As evidenced by the chart on the right there is a serious imbalance. Using US policyholder surplus as supply and US GDP as demand for insurance, the ratio of supply:demand is represented by the red line currently at 3.7%.
Note that the median in recent decades is 3.2% meaning we are at high levels and that there is a fierce downward pressure on pricing.
When does it change? What's the tipping point? Could the new litigation beyond subprime bring about this change?
I heard an interesting take today from a senior reinsurance broker in London who says the tipping point has always been the first major reinsurance firm that refuses to write anything further and that this has a ripple effect, starting with the primary insurance underwriters that rely on this reinsurance.
This broker sees a period of time beginning in the next 6 months where capacity is scarce and serious profits can be made from escalating prices, despite the fact that as the crisis widens and deepens, Advisen's $3.6b estimate for D&O losses is likely to increase.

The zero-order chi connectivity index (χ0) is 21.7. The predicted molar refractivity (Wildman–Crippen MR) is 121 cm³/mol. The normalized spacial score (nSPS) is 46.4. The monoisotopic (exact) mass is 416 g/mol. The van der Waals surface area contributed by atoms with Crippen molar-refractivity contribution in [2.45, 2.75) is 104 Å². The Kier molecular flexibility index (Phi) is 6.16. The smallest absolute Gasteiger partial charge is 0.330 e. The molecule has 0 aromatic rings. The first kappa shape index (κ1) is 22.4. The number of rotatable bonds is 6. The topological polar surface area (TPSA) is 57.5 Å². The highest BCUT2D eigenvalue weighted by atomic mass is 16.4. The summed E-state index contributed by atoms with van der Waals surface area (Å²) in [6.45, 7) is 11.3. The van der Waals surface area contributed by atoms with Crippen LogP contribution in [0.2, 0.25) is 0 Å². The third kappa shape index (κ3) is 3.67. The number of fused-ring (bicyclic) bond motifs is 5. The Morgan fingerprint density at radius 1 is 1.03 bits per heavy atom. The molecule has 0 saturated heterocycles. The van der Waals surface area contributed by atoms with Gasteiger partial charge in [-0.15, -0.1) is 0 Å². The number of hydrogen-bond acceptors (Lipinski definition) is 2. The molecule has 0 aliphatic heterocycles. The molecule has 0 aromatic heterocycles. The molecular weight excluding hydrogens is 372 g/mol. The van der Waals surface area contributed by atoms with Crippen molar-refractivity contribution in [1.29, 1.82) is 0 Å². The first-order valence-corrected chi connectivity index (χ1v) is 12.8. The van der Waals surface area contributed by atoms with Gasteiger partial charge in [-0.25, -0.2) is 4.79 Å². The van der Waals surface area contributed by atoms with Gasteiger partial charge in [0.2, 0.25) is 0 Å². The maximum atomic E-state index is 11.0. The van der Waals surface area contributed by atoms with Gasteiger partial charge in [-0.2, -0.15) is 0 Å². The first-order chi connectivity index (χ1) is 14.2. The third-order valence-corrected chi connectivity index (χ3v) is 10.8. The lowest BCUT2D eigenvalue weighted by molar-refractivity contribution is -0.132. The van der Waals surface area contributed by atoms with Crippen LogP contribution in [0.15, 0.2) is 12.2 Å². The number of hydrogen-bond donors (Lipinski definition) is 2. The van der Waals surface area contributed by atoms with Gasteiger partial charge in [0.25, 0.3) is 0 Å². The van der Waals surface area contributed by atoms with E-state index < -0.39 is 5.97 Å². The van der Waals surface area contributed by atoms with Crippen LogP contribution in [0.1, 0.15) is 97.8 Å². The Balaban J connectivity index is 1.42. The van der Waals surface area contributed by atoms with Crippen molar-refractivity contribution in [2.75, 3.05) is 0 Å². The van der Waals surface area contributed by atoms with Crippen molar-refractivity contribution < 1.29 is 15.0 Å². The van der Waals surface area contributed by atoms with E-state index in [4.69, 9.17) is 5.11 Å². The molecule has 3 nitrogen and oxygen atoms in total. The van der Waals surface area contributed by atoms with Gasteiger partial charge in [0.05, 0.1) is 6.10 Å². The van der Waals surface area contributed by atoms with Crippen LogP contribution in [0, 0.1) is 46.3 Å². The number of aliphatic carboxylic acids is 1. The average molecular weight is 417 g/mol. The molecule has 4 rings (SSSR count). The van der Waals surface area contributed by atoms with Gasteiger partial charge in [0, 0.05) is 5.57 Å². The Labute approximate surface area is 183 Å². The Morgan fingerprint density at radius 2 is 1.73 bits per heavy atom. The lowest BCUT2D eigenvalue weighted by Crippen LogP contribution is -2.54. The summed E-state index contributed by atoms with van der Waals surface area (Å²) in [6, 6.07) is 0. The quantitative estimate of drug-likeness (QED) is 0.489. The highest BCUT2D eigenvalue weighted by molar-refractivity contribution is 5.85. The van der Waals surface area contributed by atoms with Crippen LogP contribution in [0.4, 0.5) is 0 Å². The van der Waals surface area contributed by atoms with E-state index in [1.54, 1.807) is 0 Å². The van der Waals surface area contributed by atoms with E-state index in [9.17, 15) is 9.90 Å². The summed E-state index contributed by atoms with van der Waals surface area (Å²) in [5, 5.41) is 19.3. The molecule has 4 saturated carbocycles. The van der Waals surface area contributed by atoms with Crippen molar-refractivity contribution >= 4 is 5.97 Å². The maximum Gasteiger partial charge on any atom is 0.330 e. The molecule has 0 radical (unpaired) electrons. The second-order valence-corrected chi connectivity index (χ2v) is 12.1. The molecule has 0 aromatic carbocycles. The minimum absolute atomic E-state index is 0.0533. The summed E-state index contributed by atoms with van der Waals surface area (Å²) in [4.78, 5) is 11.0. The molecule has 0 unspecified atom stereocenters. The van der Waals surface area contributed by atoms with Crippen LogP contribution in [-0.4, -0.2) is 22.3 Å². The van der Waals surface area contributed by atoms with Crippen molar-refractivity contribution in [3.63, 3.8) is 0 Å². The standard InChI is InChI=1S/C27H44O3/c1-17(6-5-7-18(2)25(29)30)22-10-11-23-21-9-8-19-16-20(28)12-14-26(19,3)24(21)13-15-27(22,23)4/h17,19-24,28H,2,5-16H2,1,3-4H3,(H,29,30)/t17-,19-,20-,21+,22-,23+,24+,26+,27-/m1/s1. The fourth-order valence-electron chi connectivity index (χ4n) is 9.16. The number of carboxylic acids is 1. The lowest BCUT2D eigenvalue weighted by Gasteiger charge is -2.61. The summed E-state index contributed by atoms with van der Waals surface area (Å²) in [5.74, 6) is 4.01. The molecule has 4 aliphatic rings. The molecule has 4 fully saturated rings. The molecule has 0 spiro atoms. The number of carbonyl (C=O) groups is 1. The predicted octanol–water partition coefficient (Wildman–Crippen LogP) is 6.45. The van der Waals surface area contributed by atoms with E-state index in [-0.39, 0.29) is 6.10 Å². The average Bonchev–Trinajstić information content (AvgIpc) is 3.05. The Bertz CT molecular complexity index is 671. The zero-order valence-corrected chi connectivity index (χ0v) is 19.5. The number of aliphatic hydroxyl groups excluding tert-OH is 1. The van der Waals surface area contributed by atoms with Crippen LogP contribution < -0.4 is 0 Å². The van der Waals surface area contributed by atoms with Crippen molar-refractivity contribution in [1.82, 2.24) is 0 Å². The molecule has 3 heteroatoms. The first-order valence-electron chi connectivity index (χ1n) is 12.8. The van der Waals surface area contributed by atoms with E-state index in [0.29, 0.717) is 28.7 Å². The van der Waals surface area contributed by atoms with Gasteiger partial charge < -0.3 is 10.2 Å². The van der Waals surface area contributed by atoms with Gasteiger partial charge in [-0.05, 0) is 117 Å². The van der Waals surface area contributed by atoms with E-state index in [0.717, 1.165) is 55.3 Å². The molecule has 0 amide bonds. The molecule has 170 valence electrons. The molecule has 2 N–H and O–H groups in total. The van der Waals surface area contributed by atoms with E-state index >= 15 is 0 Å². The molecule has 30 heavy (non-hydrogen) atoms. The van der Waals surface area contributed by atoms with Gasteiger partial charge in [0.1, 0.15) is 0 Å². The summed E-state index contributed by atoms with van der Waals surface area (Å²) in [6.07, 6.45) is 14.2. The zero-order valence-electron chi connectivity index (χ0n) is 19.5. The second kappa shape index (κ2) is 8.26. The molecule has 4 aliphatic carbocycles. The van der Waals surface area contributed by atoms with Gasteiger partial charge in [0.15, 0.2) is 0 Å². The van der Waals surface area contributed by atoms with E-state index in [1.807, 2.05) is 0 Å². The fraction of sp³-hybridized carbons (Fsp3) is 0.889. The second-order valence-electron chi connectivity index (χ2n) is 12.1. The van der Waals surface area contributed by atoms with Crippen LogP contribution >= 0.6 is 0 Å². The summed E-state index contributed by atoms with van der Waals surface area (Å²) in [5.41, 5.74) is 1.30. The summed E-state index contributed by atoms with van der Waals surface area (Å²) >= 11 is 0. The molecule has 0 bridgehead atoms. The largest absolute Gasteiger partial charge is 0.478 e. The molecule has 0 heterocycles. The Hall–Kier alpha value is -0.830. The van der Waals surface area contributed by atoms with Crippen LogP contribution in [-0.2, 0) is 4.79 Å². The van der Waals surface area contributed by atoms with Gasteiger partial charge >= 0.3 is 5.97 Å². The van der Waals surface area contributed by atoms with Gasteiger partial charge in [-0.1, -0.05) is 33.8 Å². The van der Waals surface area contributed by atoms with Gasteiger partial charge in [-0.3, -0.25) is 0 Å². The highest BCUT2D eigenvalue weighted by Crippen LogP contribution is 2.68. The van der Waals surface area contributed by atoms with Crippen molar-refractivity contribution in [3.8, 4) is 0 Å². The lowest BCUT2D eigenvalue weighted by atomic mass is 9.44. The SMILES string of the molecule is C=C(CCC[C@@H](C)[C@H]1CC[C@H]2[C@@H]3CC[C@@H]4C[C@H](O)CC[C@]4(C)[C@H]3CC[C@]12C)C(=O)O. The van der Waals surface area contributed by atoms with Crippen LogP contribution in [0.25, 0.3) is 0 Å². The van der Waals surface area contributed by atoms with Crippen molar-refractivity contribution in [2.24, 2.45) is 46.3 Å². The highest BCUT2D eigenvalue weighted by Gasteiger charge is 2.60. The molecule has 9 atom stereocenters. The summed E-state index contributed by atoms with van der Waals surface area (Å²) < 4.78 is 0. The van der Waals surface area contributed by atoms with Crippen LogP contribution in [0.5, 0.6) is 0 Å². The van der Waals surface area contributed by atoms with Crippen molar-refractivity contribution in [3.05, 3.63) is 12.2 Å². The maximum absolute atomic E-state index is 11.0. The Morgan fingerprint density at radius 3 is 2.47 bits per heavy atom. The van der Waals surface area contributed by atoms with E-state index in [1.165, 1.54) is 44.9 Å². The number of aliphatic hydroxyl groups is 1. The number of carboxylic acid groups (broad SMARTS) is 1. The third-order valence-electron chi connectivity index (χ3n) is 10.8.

He sees Q2 2008 reports leading to painful discussions about reserves among underwriting firm managers and that this will lead to somebody being that first firm to close up the Financial Institution D&O shop.
In the meantime he's placing a ton of excess layers for those wanting to take advantage of capacity while it's still available.
As the turmoil in financial institutions continues to play out wickedly in front of our eyes, the insurance industry awaits the inevitable claims. The question is whether the inevitable contraction of capacity and increase in pricing will be isolated to financial institution D&O or even to D&O or whether the impact of these claims can have a material impact on overall insurance pricing.